Human Rights Watch says the intensive use of land mines by Yemen’s Houthi rebels kills innocent civilians and hinders aid intended for the needy people in war-raged Yemen, exacerbating the humanitarian crisis.
The international rights group says in its revealed report today that at least 140 people, including children, have been killed in the two governorates of Taiz and Hodeida since 2018, as the Houthis have blanketed farmlands, wells, and roads with anti-personnel and anti-vehicle mines.
“Houthi-laid landmines have not only killed and maimed numerous civilians, but they have prevented vulnerable Yemenis from harvesting crops and drawing clean water desperately needed for survival,” said Priyanka Motaparthy, acting emergencies director at Human Rights Watch. “Mines have also prevented aid groups from bringing food and health care to increasingly hungry and ill Yemeni civilians.”
HRW found evidence that in addition to laying anti-personnel landmines, Houthi forces planted anti-vehicle mines in civilian areas, modified anti-vehicle mines to detonate from a person’s weight, and disguised improvised explosive devices as rocks or parts of tree trunks. Human Rights Watch also found that the Houthis have used antipersonnel mines in Hayran, near the Saudi Arabia border, and confirmed their use of naval mines despite the risk to commercial, fishing, and aid vessels.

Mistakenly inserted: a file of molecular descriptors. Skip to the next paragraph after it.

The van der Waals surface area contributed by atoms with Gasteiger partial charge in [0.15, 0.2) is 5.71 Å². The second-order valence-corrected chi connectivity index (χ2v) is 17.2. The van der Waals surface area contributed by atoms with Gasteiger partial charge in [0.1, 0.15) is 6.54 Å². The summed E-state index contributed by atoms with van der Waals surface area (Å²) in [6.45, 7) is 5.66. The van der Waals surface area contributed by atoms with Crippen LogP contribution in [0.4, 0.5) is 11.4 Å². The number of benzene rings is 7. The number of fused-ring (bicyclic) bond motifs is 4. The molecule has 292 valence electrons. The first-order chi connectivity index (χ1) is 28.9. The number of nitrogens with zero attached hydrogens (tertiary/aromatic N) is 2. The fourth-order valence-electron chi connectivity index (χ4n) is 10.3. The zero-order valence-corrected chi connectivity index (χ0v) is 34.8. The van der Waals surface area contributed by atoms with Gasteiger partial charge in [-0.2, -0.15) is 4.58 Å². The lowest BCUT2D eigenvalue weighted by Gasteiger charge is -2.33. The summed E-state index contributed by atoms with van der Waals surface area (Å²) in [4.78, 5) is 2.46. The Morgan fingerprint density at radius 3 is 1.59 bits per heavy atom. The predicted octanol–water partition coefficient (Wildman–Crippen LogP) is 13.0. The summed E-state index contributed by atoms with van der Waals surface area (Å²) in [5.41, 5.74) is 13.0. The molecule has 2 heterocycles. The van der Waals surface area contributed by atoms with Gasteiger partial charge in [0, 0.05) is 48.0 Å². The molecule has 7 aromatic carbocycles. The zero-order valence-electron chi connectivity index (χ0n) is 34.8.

The Houthi authorities should immediately cease using these weapons and credibly investigate and appropriately punish commanders responsible for their use, Human Rights Watch said. Both the UN Group of Eminent Experts and the Security Council Panel of Experts should investigate Houthi landmine use and identify individuals responsible for widespread use where possible. The Panel of Experts should investigate individuals who may be responsible for war crimes, including impeding aid indispensable for the survival of civilians.